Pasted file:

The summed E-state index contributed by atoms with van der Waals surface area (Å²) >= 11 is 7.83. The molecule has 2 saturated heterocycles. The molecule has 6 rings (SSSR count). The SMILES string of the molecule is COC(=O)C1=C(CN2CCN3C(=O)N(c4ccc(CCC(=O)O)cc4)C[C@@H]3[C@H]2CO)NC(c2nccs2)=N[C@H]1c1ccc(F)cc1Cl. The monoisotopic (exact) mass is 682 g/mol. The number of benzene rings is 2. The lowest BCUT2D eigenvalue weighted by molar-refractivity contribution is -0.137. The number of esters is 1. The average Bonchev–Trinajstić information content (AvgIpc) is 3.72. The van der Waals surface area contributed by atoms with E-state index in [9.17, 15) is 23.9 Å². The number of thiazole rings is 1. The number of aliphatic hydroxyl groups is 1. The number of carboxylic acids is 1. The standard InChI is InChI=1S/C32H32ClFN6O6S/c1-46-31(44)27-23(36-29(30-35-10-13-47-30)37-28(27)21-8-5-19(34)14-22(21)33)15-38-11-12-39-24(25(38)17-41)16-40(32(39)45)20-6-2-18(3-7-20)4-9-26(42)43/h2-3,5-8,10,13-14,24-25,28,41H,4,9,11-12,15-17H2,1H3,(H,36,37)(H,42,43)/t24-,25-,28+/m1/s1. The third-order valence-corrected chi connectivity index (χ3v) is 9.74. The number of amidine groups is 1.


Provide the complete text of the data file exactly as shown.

The summed E-state index contributed by atoms with van der Waals surface area (Å²) >= 11 is 7.83. The molecule has 2 saturated heterocycles. The molecule has 6 rings (SSSR count). The SMILES string of the molecule is COC(=O)C1=C(CN2CCN3C(=O)N(c4ccc(CCC(=O)O)cc4)C[C@@H]3[C@H]2CO)NC(c2nccs2)=N[C@H]1c1ccc(F)cc1Cl. The monoisotopic (exact) mass is 682 g/mol. The number of benzene rings is 2. The lowest BCUT2D eigenvalue weighted by molar-refractivity contribution is -0.137. The number of esters is 1. The average Bonchev–Trinajstić information content (AvgIpc) is 3.72. The van der Waals surface area contributed by atoms with E-state index in [9.17, 15) is 23.9 Å². The number of thiazole rings is 1. The number of aliphatic hydroxyl groups is 1. The number of carboxylic acids is 1. The standard InChI is InChI=1S/C32H32ClFN6O6S/c1-46-31(44)27-23(36-29(30-35-10-13-47-30)37-28(27)21-8-5-19(34)14-22(21)33)15-38-11-12-39-24(25(38)17-41)16-40(32(39)45)20-6-2-18(3-7-20)4-9-26(42)43/h2-3,5-8,10,13-14,24-25,28,41H,4,9,11-12,15-17H2,1H3,(H,36,37)(H,42,43)/t24-,25-,28+/m1/s1. The third-order valence-corrected chi connectivity index (χ3v) is 9.74. The number of amidine groups is 1.